Bipolar Disorder

Dealing with bipolar disorder

What is Bipolar Disorder?

Bipolar disorder, sometimes referred to as Manic Depression is a mood disorder, and is the name given to the experience of extreme moods or exaggerated mood swings. Bipolar disorder is characterised by extremely ‘high’ moods where one becomes overly euphoric or elated and the experience of extremely ‘low’ moods where one becomes overly sad and finds it difficult to experience any pleasure. The high moods are called manic episodes (also known as mania or hypomania – we explain these below) and the low moods are called depressive episodes. These episodes can range from mild to severe and affect how a person thinks, feels, and acts. However, it is important to remember that some people may experience different patterns associated with bipolar disorder. For example, some people may experience only one episode of mania but more frequent episodes of depression.

It’s really important to highlight that when we are talking about mood swings, we don’t mean going from happy and smiley to a little bit flat and frowny (or vice versa); we are referring to extreme shifts in mood that don’t necessarily make a whole lot of sense in the context of what’s going on around us, and these moods can be really disruptive and interfere your ability to ‘do life’.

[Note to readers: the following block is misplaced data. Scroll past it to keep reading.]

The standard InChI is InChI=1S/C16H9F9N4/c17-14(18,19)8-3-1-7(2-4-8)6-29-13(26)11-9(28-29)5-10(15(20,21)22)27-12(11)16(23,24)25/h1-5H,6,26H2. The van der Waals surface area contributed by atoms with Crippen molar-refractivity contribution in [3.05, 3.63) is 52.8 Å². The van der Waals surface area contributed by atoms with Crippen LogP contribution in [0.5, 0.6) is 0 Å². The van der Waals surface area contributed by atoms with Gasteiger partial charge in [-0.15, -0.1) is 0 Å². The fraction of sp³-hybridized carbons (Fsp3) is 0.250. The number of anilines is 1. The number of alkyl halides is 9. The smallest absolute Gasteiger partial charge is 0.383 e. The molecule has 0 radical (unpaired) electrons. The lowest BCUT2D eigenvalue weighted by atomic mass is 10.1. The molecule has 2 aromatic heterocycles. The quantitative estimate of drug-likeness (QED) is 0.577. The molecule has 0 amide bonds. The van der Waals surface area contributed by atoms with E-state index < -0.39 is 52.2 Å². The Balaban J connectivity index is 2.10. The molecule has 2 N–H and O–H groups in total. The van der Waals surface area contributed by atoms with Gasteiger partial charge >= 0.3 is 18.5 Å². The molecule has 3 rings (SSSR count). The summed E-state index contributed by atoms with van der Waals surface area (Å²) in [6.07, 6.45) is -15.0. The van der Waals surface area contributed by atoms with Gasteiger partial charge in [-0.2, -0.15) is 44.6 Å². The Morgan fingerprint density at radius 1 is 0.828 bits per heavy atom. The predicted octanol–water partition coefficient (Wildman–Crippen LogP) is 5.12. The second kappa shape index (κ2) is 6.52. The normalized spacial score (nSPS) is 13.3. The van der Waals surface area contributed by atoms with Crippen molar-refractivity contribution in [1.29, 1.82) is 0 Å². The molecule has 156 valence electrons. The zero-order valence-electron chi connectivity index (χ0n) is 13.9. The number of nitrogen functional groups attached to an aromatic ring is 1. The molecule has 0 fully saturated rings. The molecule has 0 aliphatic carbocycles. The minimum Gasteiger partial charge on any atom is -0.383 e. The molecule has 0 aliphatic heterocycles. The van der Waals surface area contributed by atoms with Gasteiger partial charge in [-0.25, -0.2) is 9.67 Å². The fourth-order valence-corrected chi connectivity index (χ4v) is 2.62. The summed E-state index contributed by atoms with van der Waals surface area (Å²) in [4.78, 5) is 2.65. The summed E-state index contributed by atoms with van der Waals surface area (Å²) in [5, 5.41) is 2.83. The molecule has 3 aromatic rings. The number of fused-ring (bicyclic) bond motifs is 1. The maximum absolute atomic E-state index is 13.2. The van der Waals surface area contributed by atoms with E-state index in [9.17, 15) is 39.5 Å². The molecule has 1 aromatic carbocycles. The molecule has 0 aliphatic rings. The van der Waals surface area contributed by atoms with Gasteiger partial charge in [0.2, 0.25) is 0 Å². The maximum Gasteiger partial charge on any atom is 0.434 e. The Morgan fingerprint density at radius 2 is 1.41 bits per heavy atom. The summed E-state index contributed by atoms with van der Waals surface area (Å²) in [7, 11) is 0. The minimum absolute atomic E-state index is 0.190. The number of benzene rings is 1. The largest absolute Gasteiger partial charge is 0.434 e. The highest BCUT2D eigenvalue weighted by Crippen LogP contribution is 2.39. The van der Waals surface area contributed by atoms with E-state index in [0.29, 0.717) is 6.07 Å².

Signs and symptoms of Bipolar Disorder

Someone with bipolar disorder will experience mood changes ranging between manic and depressive episodes.

It’s also common to feel or experience:

  • really high, inflated self-esteem
  • increased energy
  • irritability, agitation, restlessness
  • a reduced need for sleep or insomnia
  • an increase in goal-directed behaviour (e.g., staying up all night to get something done)
  • racing thoughts
  • spending a lot of money.

During a manic episode, people can also become out of control, feel very nervous and fearful (anxious), and become angry. They can become reckless without realising it, engage in dangerous behaviour and take huge risks (e.g., increased sexual activity, gambling, and drug and alcohol use). Mania can also cause psychotic thoughts and actions in more extreme cases.